Kingdom of Yugoslavia (1919-41)

After World War, the Slavic regions of the Austro-Hungarian Empire and Serbia were unified in a new state-Yugoslavia under the pre-war Srbian monarchy. Yugo meant southern or state of the southern slavs. Yugosalvia ws the Kingdom of Serbs, Croats, and Slovenes. The peoples of Yugoslavia were promised equality. The majority Serbs, however, moved to dominated all non-Serb populations. National differences, espcially problems between the Serbians and Crotians, created serious problens, forcing the king to seize power and suspend parlimentary rule. The Kingdom of Serbs, Croats, and Slovenes became Serbia and Montenegro in 1929 and soon after King Aleksandar of Serbia and Montenegro proclaimed a dictatorship.

NAZI Puppet State (1941-44)

Hitler was furious with Yugoslavia's attempt at neutrality during World War II. Combined with the faltering Italian war with Greece, Hitler invaded and seized Yugoslavia within a few days. Hitler ordered the terror bombing of Belgrade to punish the Yugoslavs for daring to defy him. While Yugoslavia was quickly occupied, the NAZI offensive into the Balkans delayed Operation Barbrossa, yhe invsion of the Soviet Union with catastrophicconsequences foir Hitler and his Third Reich. Hitler divided Yugoslaia. Slovenia was partitioned between Italy and Germany. Most of the country was divided between two puppet states, Serbia and Croatia. The Germans incouraged actions against the Jews. Ethnic tensions exploded between the Serbs and Croats and atrocities against the Jews and Muslims ere were widespread in addition to actions againsts Serbs and Croats. Attrocities were committed by both sides. Some of the most outrgou actions were carried out by the Croatian Fascist Ustache against Serbs, Muslims, and Jews. The Germans promoted actions against the Jewsand Gupseys, but do not seem to have been involved in the actions against Serbs and Croats. Much of the recent fighting in the former Yugoslavia today is a result of the terrible attrocities that took place during World war II. Under the Germans Croatia was a nominal kingdom ruled by an Italian princeling, who remained in Italy, probably a good choice on his part.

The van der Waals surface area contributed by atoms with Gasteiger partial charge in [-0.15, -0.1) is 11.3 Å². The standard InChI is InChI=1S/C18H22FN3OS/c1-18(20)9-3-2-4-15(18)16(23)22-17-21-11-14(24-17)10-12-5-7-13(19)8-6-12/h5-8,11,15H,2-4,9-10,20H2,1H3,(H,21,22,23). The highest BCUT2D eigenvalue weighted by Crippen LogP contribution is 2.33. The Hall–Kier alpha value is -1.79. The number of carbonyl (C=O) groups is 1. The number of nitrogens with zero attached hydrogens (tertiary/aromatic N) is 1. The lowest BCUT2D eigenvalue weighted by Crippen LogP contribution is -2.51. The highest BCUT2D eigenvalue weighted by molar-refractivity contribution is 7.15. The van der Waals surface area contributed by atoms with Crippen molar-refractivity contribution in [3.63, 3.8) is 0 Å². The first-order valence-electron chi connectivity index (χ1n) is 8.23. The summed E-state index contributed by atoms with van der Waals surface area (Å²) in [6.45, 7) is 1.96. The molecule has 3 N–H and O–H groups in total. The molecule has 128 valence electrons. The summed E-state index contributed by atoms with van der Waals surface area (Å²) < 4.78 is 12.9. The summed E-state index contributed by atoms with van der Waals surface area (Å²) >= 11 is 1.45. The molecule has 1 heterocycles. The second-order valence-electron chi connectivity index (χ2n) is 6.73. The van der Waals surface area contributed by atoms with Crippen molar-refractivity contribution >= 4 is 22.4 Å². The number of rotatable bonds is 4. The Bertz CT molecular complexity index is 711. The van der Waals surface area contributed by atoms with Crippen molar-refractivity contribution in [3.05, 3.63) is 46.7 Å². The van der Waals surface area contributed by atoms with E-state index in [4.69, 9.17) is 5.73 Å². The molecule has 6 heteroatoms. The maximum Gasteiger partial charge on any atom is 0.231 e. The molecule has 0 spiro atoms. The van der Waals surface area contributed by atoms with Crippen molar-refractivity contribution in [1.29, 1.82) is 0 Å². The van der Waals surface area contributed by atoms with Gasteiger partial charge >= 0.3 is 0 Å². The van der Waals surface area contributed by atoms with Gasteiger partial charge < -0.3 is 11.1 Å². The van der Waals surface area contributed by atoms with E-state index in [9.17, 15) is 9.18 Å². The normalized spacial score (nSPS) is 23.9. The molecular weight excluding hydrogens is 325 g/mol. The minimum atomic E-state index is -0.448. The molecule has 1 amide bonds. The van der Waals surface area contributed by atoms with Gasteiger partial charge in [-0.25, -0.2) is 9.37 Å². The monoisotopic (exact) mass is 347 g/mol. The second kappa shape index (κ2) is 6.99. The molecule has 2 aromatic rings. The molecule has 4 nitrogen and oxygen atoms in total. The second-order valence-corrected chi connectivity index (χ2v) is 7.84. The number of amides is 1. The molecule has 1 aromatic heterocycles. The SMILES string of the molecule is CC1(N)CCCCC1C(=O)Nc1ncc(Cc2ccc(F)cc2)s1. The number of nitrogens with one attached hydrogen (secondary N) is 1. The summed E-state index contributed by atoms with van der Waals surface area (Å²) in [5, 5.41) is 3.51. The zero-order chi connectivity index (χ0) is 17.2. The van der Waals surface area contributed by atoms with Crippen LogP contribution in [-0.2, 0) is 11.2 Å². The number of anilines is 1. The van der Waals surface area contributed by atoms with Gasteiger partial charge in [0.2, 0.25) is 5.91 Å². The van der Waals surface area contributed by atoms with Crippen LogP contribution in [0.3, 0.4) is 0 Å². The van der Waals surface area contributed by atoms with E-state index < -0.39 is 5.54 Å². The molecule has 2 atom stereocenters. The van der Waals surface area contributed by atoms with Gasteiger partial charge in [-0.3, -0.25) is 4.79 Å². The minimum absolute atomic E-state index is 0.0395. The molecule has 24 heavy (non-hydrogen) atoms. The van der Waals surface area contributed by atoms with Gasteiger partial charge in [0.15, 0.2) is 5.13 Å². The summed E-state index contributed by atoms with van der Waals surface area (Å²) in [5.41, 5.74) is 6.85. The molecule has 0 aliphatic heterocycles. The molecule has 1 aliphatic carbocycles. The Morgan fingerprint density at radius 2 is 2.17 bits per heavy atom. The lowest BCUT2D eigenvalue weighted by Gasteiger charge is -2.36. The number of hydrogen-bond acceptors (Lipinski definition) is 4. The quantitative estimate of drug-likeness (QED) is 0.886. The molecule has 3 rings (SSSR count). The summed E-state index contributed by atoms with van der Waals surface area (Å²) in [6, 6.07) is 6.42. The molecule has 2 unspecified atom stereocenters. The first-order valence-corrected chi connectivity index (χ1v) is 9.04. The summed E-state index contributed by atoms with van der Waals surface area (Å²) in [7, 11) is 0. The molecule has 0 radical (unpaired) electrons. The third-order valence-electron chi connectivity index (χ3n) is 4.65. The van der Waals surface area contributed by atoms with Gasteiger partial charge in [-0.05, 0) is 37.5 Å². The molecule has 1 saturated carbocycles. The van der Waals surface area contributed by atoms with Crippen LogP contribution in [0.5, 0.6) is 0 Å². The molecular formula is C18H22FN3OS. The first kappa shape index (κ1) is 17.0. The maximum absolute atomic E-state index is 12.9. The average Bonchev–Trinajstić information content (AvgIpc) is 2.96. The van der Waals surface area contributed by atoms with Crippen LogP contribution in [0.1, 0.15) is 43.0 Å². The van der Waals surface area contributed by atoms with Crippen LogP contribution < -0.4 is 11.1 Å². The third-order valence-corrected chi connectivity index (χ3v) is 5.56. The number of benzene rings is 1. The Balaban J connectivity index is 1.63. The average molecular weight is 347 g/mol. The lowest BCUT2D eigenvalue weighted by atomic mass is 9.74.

Yugoslavian People's Republic

After World War II, the pre-war state of Yugoslavia was restablished as a Communist People's Republic under partisan leader Marshall Tito. Serbia and Montenegro became the Federal Socialist Republic of Serbia and Montenegro and united Croatia and several other states together under the leadership of the communist Marshal Tito. The nationalist passions were supresed by Communist police state rule. After Tito's death, the nationalist politics surfaced, leading to the break up of the state and a bitter civil war. With the fall of communism throughout eastern Europe, communist politicans in Yugoslavia turned to latent nationlist passions as a tool to inning elections. The Yugoslav federation began to crumple. Croatia held its first multi-party elections since World War II in 1990. Long-time Croatian nationalist Franjo Tudjman was elected President, and one year later, Croatians declared independence from Serbia and Montenegro. Conflict between Serbs and Croats in Croatia escalated, and one month after Croatia declared independence, civil war erupted.

Croatian Republic

With the breakup of Yugoslavia, an independent Croatian republic has been formed.


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Created: November 28, 2003
Last updated: 9:50 AM 5/16/2007